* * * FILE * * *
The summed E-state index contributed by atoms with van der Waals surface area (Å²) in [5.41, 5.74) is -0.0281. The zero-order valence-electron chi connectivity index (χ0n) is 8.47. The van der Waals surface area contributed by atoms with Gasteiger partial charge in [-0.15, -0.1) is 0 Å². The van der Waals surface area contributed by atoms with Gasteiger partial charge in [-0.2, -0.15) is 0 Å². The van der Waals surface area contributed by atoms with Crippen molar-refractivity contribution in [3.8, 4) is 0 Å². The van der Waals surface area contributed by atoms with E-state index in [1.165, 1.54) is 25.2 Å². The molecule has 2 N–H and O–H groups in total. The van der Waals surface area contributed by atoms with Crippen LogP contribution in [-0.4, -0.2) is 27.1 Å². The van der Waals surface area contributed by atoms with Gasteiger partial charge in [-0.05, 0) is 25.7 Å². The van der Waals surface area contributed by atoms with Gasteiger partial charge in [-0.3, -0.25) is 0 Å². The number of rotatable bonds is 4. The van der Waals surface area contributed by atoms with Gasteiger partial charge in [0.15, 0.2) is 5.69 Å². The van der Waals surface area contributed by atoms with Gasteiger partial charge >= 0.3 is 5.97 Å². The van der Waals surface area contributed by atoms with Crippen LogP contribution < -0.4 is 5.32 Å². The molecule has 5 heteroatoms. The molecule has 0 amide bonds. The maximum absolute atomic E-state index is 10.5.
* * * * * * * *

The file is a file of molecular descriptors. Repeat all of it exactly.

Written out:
The summed E-state index contributed by atoms with van der Waals surface area (Å²) in [5.41, 5.74) is -0.0281. The zero-order valence-electron chi connectivity index (χ0n) is 8.47. The van der Waals surface area contributed by atoms with Gasteiger partial charge in [-0.15, -0.1) is 0 Å². The van der Waals surface area contributed by atoms with Gasteiger partial charge in [-0.2, -0.15) is 0 Å². The van der Waals surface area contributed by atoms with Crippen molar-refractivity contribution in [3.8, 4) is 0 Å². The van der Waals surface area contributed by atoms with E-state index in [1.165, 1.54) is 25.2 Å². The molecule has 2 N–H and O–H groups in total. The van der Waals surface area contributed by atoms with Crippen LogP contribution in [-0.4, -0.2) is 27.1 Å². The van der Waals surface area contributed by atoms with Gasteiger partial charge in [-0.05, 0) is 25.7 Å². The van der Waals surface area contributed by atoms with Gasteiger partial charge in [-0.3, -0.25) is 0 Å². The number of rotatable bonds is 4. The van der Waals surface area contributed by atoms with Gasteiger partial charge in [0.15, 0.2) is 5.69 Å². The van der Waals surface area contributed by atoms with Gasteiger partial charge >= 0.3 is 5.97 Å². The van der Waals surface area contributed by atoms with Crippen LogP contribution < -0.4 is 5.32 Å². The molecule has 5 heteroatoms. The molecule has 0 amide bonds. The maximum absolute atomic E-state index is 10.5.